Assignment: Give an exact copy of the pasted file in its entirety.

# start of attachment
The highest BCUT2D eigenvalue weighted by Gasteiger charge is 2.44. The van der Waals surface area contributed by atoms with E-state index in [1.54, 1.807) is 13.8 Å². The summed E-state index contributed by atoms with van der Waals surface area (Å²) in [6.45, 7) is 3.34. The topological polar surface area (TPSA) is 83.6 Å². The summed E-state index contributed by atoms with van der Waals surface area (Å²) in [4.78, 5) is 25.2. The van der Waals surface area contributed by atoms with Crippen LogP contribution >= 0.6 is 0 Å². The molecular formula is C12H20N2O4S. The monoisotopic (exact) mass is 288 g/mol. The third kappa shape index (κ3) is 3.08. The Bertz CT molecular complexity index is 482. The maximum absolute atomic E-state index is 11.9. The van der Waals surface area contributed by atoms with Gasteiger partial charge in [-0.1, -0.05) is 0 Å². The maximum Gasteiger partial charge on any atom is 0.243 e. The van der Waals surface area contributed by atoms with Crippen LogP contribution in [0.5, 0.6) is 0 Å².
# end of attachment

The highest BCUT2D eigenvalue weighted by Gasteiger charge is 2.44. The van der Waals surface area contributed by atoms with E-state index in [1.54, 1.807) is 13.8 Å². The summed E-state index contributed by atoms with van der Waals surface area (Å²) in [6.45, 7) is 3.34. The topological polar surface area (TPSA) is 83.6 Å². The summed E-state index contributed by atoms with van der Waals surface area (Å²) in [4.78, 5) is 25.2. The van der Waals surface area contributed by atoms with Crippen LogP contribution >= 0.6 is 0 Å². The molecular formula is C12H20N2O4S. The monoisotopic (exact) mass is 288 g/mol. The third kappa shape index (κ3) is 3.08. The Bertz CT molecular complexity index is 482. The maximum absolute atomic E-state index is 11.9. The van der Waals surface area contributed by atoms with Gasteiger partial charge in [-0.1, -0.05) is 0 Å². The maximum Gasteiger partial charge on any atom is 0.243 e. The van der Waals surface area contributed by atoms with Crippen LogP contribution in [0.5, 0.6) is 0 Å².